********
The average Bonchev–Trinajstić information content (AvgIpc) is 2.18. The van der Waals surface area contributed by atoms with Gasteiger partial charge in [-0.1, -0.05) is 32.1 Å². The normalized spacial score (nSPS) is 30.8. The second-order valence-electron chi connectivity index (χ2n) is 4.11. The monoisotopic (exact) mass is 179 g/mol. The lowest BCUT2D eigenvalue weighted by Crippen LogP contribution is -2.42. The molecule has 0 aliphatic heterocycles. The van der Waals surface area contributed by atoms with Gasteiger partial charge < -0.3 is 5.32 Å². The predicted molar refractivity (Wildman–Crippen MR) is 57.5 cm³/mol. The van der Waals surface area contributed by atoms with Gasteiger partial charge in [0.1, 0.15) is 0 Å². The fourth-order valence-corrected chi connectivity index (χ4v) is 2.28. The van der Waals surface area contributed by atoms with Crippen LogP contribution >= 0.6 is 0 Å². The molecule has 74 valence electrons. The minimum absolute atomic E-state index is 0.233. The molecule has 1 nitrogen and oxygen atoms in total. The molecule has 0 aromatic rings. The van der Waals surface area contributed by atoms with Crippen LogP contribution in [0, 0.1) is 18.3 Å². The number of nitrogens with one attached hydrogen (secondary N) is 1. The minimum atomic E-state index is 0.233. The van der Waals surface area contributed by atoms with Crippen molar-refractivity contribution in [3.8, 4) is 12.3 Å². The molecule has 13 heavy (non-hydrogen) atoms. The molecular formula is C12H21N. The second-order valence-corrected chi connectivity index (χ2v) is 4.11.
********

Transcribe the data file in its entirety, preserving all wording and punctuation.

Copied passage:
The average Bonchev–Trinajstić information content (AvgIpc) is 2.18. The van der Waals surface area contributed by atoms with Gasteiger partial charge in [-0.1, -0.05) is 32.1 Å². The normalized spacial score (nSPS) is 30.8. The second-order valence-electron chi connectivity index (χ2n) is 4.11. The monoisotopic (exact) mass is 179 g/mol. The lowest BCUT2D eigenvalue weighted by Crippen LogP contribution is -2.42. The molecule has 0 aliphatic heterocycles. The van der Waals surface area contributed by atoms with Gasteiger partial charge < -0.3 is 5.32 Å². The predicted molar refractivity (Wildman–Crippen MR) is 57.5 cm³/mol. The van der Waals surface area contributed by atoms with Gasteiger partial charge in [0.1, 0.15) is 0 Å². The fourth-order valence-corrected chi connectivity index (χ4v) is 2.28. The van der Waals surface area contributed by atoms with Crippen LogP contribution >= 0.6 is 0 Å². The molecule has 74 valence electrons. The minimum absolute atomic E-state index is 0.233. The molecule has 1 nitrogen and oxygen atoms in total. The molecule has 0 aromatic rings. The van der Waals surface area contributed by atoms with Crippen LogP contribution in [0, 0.1) is 18.3 Å². The number of nitrogens with one attached hydrogen (secondary N) is 1. The minimum atomic E-state index is 0.233. The van der Waals surface area contributed by atoms with Crippen molar-refractivity contribution in [3.8, 4) is 12.3 Å². The molecule has 13 heavy (non-hydrogen) atoms. The molecular formula is C12H21N. The second-order valence-corrected chi connectivity index (χ2v) is 4.11.